Congratulations goes out to the three winners of this year’s Chapbook contest! Here’s a look into the winners and excerpts from their winning work.
1st Place: Molly Rupp
Bio: Molly Rupp is a senior English major, with an art minor. She has an alarming affinity for parenthetical asides, strongly advocates for the Oxford Comma, and hopes to one day live in a cabin on the Oregon Coast, surrounded by cats. Notable skills include, but are not limited to: binge watching Netflix, quoting Harry Potter in everyday conversation, embracing awkward social situations, and making killer mac and cheese.
Excerpt from Gloria Patri:
“This time I know I was four because that year we borrowed a shaky video camera from a family friend and have hours of footage. There’s me toddling around with confident steps in a Minnie Mouse costume on a windy day, the river and my dad’s office in the background and the voice of my mother competing with the sound of gusts on microphone. The preschool production of The Three Little Pigs and distracted children forgetting lines and missing notes and me in a puffy white hat and prim and proper dress with apron, showing off my new-found skill of eye-rolling. Christmas Eve and the nativity scene and I’m wrapped in cloth that worked as a makeshift dress, stiff and falling into my eyes. The Virgin Mary always seems to be dressed in blue in nativity scenes although I’ve never particularly understood why, so my cloth was blue and my face was red and I clutched the swaddled doll in a death grip and Mrs. Bradford was telling me from the front of the stage that I could put Jesus in the manger now.
We’d practiced for weeks and all I knew was fear because what if I put the doll in at the wrong time and what if I didn’t look peaceful enough and why was she called the Virgin Mary anyways and what if I dropped the baby Jesus, I couldn’t just drop Jesus in front of everybody and now it was Christmas and everyone knows that that’s like, the moment, and my four year old hands are clutching this doll that the day before I’d been playing school with and telling to eat its vegetables, and I know I need to put it in the manger. It’s Jesus now and that’s where the baby Jesus is supposed to go and everyone is waiting.”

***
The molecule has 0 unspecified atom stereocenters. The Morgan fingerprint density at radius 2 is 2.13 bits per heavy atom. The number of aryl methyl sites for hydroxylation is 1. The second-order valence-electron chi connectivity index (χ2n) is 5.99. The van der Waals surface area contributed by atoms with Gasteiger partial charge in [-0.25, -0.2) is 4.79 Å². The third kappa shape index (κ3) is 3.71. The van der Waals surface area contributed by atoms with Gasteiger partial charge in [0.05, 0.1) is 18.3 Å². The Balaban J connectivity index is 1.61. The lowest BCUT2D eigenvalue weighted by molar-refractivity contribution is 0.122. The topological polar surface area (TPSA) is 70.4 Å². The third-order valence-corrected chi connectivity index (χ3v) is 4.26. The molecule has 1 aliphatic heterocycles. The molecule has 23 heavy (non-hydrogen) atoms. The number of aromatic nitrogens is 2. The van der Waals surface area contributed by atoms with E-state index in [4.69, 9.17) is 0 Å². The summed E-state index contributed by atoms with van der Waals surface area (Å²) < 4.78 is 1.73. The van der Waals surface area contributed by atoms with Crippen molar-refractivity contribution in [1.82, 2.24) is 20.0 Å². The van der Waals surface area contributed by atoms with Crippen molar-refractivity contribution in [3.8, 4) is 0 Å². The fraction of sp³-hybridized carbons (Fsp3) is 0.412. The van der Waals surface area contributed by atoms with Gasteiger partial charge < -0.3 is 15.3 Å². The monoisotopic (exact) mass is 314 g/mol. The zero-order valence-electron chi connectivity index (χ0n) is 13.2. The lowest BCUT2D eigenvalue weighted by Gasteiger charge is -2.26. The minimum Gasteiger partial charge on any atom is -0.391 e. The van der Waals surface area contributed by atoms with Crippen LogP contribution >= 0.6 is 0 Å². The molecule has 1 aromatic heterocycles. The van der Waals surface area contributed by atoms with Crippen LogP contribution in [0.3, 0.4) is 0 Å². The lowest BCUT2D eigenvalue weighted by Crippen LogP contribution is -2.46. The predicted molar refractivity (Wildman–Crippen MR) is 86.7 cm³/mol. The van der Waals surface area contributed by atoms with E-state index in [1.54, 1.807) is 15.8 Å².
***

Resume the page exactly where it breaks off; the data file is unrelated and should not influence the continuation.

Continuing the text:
2nd Place” Molly Daniels
Bio: Molly Daniels is a senior majoring in English and minoring in Philosophy and Music. Her family resides in Missoula, Mt. She often takes part in Whitworth plays, and she enjoys reading, cooking, and swing dancing. After graduation, she plans on pursuing a career in creative writing and book design.
he gives chase scatters leaves underfoot appetite to taste the earth teeth
breaking olive skin—
she flees, a race to the riverbed cry father-god
his word dripping finger dragged from the deep
proclaims her bark stretched to the sky winding grooves and paper flesh
she eludes and yet he breaks off branches he leaves her bleeding sap
crowns himself with hair and fingernails
3rd Place: Hannah McCollum
Bio:Hannah McCollum (’18) is currently studying abroad in Guatemala and Nicaragua. She misses Westminster and mashed potatoes ‘n’ gravy. When she returns to Whitworth she will miss the amazing Guatemalan hot chocolate. Her majors are English/Writing and Spanish.
Excerpt from “My Mom’s Hands:”
In dusty cardboard boxes my parents kept our old finger paint masterpieces and drawings on faded construction paper. When my older brother James was in kindergarten he listed facts about Mom for a Mother’s Day gift. Mommy’s favorite thing in the world to do, according to this record, was laundry. That is actually her least favorite chore. I remember her sitting on the carpet in front of the TV with towers of laundry baskets beside her. Pride and Prejudice would be playing, the long one that spread over six VHS tapes, which my mom had seen approximately one hundred times. She didn’t watch movies, she played movies in the background while she sorted and folded warm smelling clothes.
I thought Elizabeth Bennet looked a little like my mom did in my parent’s wedding picture: they both wore simple white dresses and proud gazes. Once I wandered into the master bedroom and found my mom sitting on the bed with the picture out of its frame. I sat next to her and watched her use a brown pencil to bring up the corners of her sepia tone lips, trying to soften her expression from fifteen or twenty years ago. Next to the serious bride stood a version of my dad with longer, fuller hair and bigger glasses. He was smiling widely.